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Smart Tips for Quitting Your Job

image for AndreyPopov / Getty Images
AndreyPopov / Getty Images

Quitting a job is never easy. It can be nerve-wrecking walking into your boss's office to deliver the news. While the following tips for quitting your job in a smart way won't take the nerves away, at least you know you've done everything you can to leave your current position the right way, and that will light the path to your future employer in more ways than one. Keep reading for tips for a smart exit from your job.

Taking a look back at the job you are thinking about leaving and accounting for all pros and cons can help you make better decisions moving forward. It's ideal to look at every job as a learning experience or stepping stone to the next opportunity.

If you don't have another job lined up before quitting your current one, make sure you have enough savings to get you through a few months of living expenses in case the next job opportunity doesn't come along right away. Even if you do have something lined up, it may take some time for your first paycheck and/or benefits to kick in, so having some extra savings as a safety net is a good idea.

Upon exit from your current job, make sure that you haven't signed any documents that may prevent you from working from another employer of your choice in the future. The last thing you'd want after quitting a job is to get into a legal battle over a non-compete clause you forgot you signed at a previous job.

A good way to ensure that you're leaving a job on positive terms is to give as much notice as possible. The standard is two weeks, but it can be more than that. For instance, if you know you want to leave in two months, give that much notice. This way you can help onboard your replacement and leave a good impression with your former employer.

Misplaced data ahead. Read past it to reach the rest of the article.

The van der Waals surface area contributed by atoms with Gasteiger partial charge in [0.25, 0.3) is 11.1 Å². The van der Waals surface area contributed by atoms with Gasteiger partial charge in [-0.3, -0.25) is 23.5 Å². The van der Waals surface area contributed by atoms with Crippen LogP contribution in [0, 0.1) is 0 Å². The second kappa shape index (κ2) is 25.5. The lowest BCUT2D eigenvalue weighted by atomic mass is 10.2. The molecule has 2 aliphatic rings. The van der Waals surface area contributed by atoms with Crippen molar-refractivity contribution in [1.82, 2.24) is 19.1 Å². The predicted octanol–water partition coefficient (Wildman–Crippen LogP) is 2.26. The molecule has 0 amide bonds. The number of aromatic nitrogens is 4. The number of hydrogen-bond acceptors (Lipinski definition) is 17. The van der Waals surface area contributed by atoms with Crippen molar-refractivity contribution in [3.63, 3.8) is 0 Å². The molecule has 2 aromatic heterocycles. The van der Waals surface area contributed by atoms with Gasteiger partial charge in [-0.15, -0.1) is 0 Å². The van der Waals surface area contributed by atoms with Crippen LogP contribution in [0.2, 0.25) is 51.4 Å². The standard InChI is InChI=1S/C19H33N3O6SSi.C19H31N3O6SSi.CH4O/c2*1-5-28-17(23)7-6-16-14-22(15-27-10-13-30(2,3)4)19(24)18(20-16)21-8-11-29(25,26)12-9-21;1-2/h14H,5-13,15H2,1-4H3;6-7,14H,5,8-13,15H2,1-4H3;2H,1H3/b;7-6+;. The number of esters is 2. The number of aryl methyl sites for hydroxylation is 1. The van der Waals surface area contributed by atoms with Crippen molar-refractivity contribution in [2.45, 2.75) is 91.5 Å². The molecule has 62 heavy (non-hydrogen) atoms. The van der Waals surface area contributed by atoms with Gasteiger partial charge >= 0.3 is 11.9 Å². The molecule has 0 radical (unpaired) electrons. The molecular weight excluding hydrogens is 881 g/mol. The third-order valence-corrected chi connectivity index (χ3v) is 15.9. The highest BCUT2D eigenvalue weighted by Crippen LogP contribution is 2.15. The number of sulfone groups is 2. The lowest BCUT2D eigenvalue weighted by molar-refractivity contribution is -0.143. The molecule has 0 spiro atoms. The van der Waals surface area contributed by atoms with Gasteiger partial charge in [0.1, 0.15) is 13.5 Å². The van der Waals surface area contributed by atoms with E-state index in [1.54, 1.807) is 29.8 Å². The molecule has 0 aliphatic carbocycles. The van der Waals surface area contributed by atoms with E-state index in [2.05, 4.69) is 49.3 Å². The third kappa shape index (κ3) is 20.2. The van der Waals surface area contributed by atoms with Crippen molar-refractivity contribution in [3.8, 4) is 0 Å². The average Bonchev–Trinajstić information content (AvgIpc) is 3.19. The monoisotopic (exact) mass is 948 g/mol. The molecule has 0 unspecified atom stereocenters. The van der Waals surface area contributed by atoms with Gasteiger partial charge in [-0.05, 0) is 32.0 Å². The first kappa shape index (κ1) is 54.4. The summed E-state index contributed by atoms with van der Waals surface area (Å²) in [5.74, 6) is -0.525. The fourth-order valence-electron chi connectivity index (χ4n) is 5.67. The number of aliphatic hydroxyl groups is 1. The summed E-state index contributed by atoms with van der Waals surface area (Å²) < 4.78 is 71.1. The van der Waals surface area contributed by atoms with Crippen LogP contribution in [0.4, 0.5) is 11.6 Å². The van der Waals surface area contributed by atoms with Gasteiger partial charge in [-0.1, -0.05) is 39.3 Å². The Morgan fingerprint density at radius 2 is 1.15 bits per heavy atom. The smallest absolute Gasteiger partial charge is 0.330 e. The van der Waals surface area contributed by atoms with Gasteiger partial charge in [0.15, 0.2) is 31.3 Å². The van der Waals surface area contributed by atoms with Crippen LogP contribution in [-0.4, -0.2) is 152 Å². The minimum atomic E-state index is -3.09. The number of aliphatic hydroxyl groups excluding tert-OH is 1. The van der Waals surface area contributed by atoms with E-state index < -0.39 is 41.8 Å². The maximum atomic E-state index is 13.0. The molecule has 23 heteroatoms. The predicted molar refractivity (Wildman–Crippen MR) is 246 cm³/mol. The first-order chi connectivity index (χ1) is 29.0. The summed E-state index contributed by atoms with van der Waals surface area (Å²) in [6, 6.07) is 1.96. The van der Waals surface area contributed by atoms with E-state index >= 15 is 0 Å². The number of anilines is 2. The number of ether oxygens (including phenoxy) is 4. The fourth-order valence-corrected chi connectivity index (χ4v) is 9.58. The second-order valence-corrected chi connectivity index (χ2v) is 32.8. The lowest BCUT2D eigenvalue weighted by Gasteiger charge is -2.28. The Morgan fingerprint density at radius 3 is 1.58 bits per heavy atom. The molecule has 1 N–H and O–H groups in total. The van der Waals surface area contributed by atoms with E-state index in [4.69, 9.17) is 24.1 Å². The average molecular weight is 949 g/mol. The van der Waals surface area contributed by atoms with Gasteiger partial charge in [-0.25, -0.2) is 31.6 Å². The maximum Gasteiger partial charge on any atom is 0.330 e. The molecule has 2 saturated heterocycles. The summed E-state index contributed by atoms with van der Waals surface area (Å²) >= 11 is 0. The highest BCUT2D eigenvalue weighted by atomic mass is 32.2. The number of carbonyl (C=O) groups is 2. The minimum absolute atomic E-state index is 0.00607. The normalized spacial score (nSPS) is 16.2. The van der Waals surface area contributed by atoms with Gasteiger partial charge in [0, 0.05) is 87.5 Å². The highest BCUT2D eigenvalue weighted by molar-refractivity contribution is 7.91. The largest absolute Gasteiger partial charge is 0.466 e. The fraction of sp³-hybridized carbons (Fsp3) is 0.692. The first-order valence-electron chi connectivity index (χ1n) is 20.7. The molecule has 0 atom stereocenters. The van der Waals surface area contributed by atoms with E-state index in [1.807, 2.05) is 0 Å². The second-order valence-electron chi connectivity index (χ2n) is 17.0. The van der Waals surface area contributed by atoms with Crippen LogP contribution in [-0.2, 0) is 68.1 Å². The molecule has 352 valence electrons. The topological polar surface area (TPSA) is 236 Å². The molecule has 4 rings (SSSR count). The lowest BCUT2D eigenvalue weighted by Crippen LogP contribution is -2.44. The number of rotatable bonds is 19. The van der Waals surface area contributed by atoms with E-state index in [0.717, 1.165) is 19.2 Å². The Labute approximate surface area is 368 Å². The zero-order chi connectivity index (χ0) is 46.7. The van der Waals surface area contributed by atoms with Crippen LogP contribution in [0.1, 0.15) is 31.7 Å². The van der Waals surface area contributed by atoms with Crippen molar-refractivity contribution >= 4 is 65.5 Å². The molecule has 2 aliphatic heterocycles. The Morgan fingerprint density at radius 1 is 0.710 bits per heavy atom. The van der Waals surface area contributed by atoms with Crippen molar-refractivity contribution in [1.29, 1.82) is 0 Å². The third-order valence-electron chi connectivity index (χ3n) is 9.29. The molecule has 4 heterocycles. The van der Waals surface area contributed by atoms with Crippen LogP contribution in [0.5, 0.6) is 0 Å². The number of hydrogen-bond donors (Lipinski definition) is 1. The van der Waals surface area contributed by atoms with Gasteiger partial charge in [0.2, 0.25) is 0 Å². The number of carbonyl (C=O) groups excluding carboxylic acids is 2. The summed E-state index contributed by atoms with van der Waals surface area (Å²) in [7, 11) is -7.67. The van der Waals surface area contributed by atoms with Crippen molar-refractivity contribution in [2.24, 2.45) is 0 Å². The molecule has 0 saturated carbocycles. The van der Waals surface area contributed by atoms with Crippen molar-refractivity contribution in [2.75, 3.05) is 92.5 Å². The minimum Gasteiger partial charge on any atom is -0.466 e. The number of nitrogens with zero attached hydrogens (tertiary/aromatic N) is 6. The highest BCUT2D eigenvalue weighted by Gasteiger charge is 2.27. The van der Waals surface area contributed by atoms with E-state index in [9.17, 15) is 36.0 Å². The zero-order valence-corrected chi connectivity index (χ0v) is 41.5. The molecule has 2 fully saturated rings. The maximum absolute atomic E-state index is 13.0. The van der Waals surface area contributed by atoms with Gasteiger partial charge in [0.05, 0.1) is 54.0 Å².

Word travels fast. If you start talking about leaving your job to coworkers and work friends, it may get to your boss before you're ready to make the announcement. You want this news coming directly from you to prevent any hard feeling upon your exit, especially if you have a close relationship with your boss.

Your boss may ask why you're leaving, and it's perfectly acceptable to tell them it's for better pay, better benefits, or just a better career opportunity in general. While it's OK to voice concerns you had in your current position, stay away from criticizing the company when giving your notice. If you can't frame it in a neutral, diplomatic way, it's best not to get into the specifics. And remember, you are not obligated to tell your boss where you're going unless it violates a non-compete clause.

Even if you're unhappy with your current employer, you must have enjoyed some part of your position. When you write your formal resignation letter – which many employers require for HR documentation – try to express some of these positive sentiments. It will show that you are leaving in good faith and keep doors open for the future.

Once you've given your notice, it's important to still do your job to the best of your ability. You want to leave this position knowing that you worked hard right up until the end, and that usually doesn't go unnoticed.